Costco provides a model corporate culture that other organizations cannot emulate. The corporate culture is built on shared identity, empathy, and understanding at work to connect with the workers (Johnson, 2021). Corporate culture predominantly shapes employees’ attitudes and behavior towards the organization. Costco’s vision is inspiring and provides the foundation for connection with culture. Costco’s core vision is to create an organization that assists people in making ends meet with efficient customer service and is a positive force in the communities where its warehouses are located. The vision pinpoints Costco’s value for the people in the business model.

Employee development improves skills and empowers employees at Costco. Indeed the company records minimal worker absenteeism and turnover. Training ensures all workers in a team are up to par and can effectively execute their duties. For instance, Costco has a 12-week program for merchandising training at the supervisor level that educates critical competencies for a warehouse general manager (Hunsaker et al., 2021). Performance gaps relating to lack of knowledge and skills significantly affect business outcomes. The training allows novice and experienced workers the opportunity to practice their skills. The organizational culture at Costco focuses on excellence in performance through quality service delivery.


In conclusion, Costco is a multinational retail company that leverages internal employee and external consumer relations for success. The business model for Costco is of customer exclusivity to serve only those who have the company’s annual subscription. Costco offers products at lower prices than competitors and maintains high consumer loyalty. The warehouse club retail model is used with an efficient supply chain and inventory management to create a “treasure hunt” perspective among the consumers. The retailer maintains high value for employees, demonstrated in the vision, recruitment, benefit, and compensation strategies. Benefits and compensation empower employees at Costco to improve consumer experience and operational efficiency. Training and development for recruiting and continuing workers improve productivity and eliminate performance gaps.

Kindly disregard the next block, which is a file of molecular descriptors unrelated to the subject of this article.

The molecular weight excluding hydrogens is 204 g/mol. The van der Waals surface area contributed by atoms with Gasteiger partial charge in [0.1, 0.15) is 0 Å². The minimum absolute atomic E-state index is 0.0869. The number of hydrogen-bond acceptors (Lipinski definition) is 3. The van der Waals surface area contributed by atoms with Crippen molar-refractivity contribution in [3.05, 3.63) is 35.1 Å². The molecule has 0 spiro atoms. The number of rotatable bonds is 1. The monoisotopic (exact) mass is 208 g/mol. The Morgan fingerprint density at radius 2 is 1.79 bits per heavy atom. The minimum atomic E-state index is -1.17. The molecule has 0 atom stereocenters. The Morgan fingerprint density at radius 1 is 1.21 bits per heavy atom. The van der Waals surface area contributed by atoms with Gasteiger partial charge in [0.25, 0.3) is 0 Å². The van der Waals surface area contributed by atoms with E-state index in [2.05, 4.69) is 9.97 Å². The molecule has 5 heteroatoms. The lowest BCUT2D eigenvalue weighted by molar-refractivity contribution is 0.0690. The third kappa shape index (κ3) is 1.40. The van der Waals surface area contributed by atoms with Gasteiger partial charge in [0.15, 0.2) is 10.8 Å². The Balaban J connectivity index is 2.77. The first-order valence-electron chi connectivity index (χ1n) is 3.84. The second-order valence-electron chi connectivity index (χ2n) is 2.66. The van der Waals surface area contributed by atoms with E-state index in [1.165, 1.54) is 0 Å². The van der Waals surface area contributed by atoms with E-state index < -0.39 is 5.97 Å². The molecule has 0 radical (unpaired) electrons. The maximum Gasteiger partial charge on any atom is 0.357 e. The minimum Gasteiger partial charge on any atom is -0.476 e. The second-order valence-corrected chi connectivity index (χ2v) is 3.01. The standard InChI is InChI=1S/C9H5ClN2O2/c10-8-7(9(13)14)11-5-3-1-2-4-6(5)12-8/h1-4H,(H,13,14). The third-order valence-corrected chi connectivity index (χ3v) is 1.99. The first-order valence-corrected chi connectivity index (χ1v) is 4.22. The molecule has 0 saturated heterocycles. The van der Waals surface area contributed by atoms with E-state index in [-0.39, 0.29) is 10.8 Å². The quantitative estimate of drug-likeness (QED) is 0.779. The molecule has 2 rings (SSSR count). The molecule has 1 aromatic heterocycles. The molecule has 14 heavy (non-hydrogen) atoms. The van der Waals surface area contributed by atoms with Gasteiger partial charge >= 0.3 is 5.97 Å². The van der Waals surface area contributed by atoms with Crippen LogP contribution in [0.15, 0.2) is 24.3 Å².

Hunsaker, B. T., Knowles, J., Baris, R., & Ettenson, R. (2021). Great Strategy Considers More Than Customers and Investors. MIT Sloan Management Review, 63(1), 1-5. Web.

Huchzermeier, A., Wolters, J., & Uphues, M. (2022). Case—The RealPro Customer Benefits Program: Rekindling Shopper Loyalty Through a Subscription Service. INFORMS Transactions on Education. Web.

Johnson, T. (2021). Cultural Differences in Business: How Culture Can Influence Business Operations for American Companies Operating in Spain. Web.

Sarisa, L. (2021). Business strategies in the retail supermarkets industry: A comparative case study analysis of Costco and Aldi. Web.